The study found that
Among women aged 65 years or more, vitamin C supplement use increased the risk of cataract by 38% (95% CI: 12%, 69%). Vitamin C use among hormone replacement therapy users compared with that among nonusers of supplements or of hormone replacement therapy was associated with a 56% increased risk of cataract (95% CI: 20%, 102%)
Vitamin C supplements and the risk of age-related cataract: a population-based prospective cohort study in women Susanne Rautiainen et al. Am J Clin Nutr (November 18, 2009). doi:10.3945/ajcn.2009.28528

Since cataracts are something that are already more prevalent in people with diabetes, this is another reason to limit your Vitamin C intake to what you get in lower carb fruits and vegetables.

Bad News About Niacin

Niacin is heavily promoted as a heart disease fighter but it turns out people with diabetes appear to have less ability to rid the body of niacin and that high levels may promotes insulin resistance.

You can read about this finding here:

Diabetes In Control: Nicotinamide Overload a Trigger for Type 2 Diabetes.

The study discussed in the Science Daily article is:

Nicotinamide overload may play a role in the development of type 2 diabetes. Shi-Sheng Zhou, et al. World J Gastroenterol 2009 December 7; 15(45): 5674-5684

The authors speculate that the commercial addition of B vitamins to foods like cereal and bread may be harmful. In addition, they note that niacin is eliminated from they body by sweating, which casts an interesting light on why exercise might be helpful to people with diabetes.

Lots of Bad News About Statins

Moving on, hidden in a press release describing a study published in the journal, Ophthalmology, a study conducted to learn whether statins might decrease Age Related Macular Degeneration (AMD) is the news that statins not only don't prevent Age Related Macular Degeneration, a major cause of blindness, but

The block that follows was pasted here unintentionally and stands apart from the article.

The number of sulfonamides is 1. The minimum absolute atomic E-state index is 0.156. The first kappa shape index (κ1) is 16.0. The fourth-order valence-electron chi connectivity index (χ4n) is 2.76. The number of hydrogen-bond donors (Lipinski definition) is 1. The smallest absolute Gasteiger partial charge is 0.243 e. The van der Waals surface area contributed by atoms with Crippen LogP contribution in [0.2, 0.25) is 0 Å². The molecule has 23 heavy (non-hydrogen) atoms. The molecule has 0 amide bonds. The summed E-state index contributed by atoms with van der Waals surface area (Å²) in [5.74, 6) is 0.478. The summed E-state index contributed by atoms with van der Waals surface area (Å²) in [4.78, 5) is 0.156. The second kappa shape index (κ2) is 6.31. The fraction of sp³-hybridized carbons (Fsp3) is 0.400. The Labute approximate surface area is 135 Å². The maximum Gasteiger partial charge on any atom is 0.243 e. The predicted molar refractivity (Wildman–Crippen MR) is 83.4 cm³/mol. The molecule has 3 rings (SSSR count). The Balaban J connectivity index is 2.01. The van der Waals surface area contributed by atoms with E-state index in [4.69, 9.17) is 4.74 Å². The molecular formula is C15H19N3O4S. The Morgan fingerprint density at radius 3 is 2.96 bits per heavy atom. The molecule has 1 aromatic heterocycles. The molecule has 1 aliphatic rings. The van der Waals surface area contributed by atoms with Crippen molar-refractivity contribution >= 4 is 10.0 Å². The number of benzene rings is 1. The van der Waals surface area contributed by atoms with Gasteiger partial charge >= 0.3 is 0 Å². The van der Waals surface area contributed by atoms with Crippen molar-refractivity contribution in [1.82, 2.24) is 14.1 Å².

Statin users were at slightly higher risk than non-users for developing advanced AMD,
The study is discussed here:

Science Daily: Can Heart Disease Treatments Combat Age-Related Macular Degeneration?

The answer to the question posted in the title of the Science Daily article, turns out to be a resounding "No!" But it takes awhile to figure that out. As is so distressingly common, you will read several paragraphs which make it sound as if low dose aspirin had a protective effect on AMD, only to run up to this phrase,
"Though not statistically significant, the WHS risk reduction is similar to the result of the only other large randomized trial on this question..."
Why do people who are supposed to be reputable scientists get away with making statements like this? Not statistically significant means, "Even after we played all the games we could with these statistics we had to admit our results could easily be attributed to chance."